Detachable Power Tethering Systems for Aircraft

- Bell Textron Inc.

An electric power tethering system for an aircraft having a vertical takeoff and landing flight mode including a takeoff phase and/or a hover phase includes a surface power source and a power tether having a surface end configured to couple to the surface power source and an aircraft end configured to couple to the aircraft. The power tether is configured to transmit power from the surface power source to the aircraft in the takeoff phase and/or the hover phase. The power tether is detachable to decouple the surface power source from the aircraft in response to a power tether release event during flight.

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Description
TECHNICAL FIELD OF THE DISCLOSURE

The present disclosure relates, in general, to electrical power systems operable for use on aircraft and, in particular, to power tethering systems for vertical takeoff and landing aircraft that provide a detachable power connection between a surface power source and the aircraft during takeoff and hover operations.

BACKGROUND

Fixed-wing aircraft, such as airplanes, are capable of flight using wings that generate lift responsive to the forward airspeed of the aircraft, which is generated by thrust from one or more jet engines or propellers. The wings generally have an airfoil cross section that, in forward flight, produces low pressure on the upper surface and high pressure on the lower surface to generate the lift force to support the aircraft in flight. Fixed-wing aircraft, however, typically require a runway that is hundreds or thousands of feet long for takeoff and landing.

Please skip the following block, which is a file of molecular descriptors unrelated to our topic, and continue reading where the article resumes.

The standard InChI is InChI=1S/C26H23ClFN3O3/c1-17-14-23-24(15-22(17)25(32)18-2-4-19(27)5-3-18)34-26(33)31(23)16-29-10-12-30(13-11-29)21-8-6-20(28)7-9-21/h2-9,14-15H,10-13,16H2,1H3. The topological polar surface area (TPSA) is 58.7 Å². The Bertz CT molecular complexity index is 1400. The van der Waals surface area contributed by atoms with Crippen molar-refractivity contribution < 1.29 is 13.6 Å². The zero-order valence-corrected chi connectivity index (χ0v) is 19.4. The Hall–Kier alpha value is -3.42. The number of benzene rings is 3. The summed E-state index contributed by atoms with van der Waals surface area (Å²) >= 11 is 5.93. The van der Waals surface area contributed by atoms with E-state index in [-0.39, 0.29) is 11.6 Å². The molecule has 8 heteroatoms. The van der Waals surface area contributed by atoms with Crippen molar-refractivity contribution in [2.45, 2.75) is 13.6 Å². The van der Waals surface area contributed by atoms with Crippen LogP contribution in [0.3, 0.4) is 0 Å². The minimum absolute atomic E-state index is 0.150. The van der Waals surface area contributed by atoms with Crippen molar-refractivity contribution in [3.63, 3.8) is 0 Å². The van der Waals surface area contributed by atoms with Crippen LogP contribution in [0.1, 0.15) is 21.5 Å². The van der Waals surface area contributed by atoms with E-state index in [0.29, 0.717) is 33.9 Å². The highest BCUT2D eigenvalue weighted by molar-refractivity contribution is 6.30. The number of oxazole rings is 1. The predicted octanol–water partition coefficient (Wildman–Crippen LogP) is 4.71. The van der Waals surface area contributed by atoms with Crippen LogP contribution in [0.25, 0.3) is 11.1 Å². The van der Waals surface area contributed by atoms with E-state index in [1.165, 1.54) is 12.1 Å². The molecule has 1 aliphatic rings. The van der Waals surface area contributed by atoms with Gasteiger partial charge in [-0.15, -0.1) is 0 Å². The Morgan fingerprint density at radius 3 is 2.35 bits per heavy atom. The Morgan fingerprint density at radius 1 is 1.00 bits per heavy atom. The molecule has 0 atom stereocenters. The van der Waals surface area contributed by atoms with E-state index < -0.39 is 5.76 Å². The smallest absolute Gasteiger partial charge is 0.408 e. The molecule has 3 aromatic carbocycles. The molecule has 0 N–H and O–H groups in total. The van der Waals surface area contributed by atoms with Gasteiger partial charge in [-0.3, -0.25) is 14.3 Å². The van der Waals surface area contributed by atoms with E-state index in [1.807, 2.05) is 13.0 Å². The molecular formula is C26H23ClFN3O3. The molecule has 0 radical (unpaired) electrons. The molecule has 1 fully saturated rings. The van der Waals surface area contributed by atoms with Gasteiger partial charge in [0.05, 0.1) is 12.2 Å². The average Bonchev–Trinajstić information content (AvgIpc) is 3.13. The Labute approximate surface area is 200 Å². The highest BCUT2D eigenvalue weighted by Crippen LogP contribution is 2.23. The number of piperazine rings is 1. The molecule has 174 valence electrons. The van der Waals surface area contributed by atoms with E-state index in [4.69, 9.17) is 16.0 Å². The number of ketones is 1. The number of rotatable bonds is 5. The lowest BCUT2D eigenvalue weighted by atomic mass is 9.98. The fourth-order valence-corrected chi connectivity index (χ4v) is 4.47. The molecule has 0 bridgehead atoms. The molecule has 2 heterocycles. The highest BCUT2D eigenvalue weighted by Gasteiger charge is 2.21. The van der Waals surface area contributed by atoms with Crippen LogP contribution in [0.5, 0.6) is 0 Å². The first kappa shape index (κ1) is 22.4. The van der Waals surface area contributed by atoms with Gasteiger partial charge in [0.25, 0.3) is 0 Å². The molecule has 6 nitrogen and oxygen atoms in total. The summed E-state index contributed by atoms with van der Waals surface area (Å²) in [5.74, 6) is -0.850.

Unlike fixed-wing aircraft, vertical takeoff and landing (VTOL) aircraft do not require runways. Instead, VTOL aircraft are capable of taking off, hovering and landing vertically. One example of a VTOL aircraft is a helicopter which is a rotorcraft having one or more rotors that provide lift and thrust to the aircraft. The rotors not only enable hovering and vertical takeoff and landing, but also enable forward, backward and lateral flight. These attributes make helicopters highly versatile for use in congested, isolated or remote areas. Helicopters, however, typically lack the forward airspeed of fixed-wing aircraft due to the phenomena of retreating blade stall and limitations of advancing blade Mach number.

Tiltrotor aircraft, which are another example of VTOL aircraft, attempt to overcome this drawback by utilizing proprotors that can change their plane of rotation based on the operation being performed. Tiltrotor aircraft typically have two or more proprotors mounted near the outboard ends of a fixed wing. The proprotors are rotatable relative to the fixed wing such that the proprotors have a generally horizontal plane of rotation providing vertical thrust for takeoff, hovering and landing, much like a conventional helicopter, and a generally vertical plane of rotation providing forward thrust for cruising in forward flight with the fixed wing providing lift, much like a conventional propeller driven airplane.

Electric VTOL (eVTOL) aircraft utilize electricity, either exclusively or in conjunction with liquid fuel, to power the various systems of the aircraft including the propulsion system. It has been found, however, that current eVTOL aircraft consume a disproportionate amount of electrical power during takeoff and hover operations as compared to other phases of flight such as forward flight and landing. Attempts have been made to compensate for the disproportionate amount of power used by eVTOL aircraft during takeoff and hover operations by including oversized battery arrays. These battery arrays, however, increase the overall weight and cost of the aircraft while also reducing flight payload and/or range. Accordingly, a need has arisen for an improved power system for eVTOL aircraft that overcomes the disproportionate power consumption during takeoff and hover operations and that does not reduce the flight payload or range.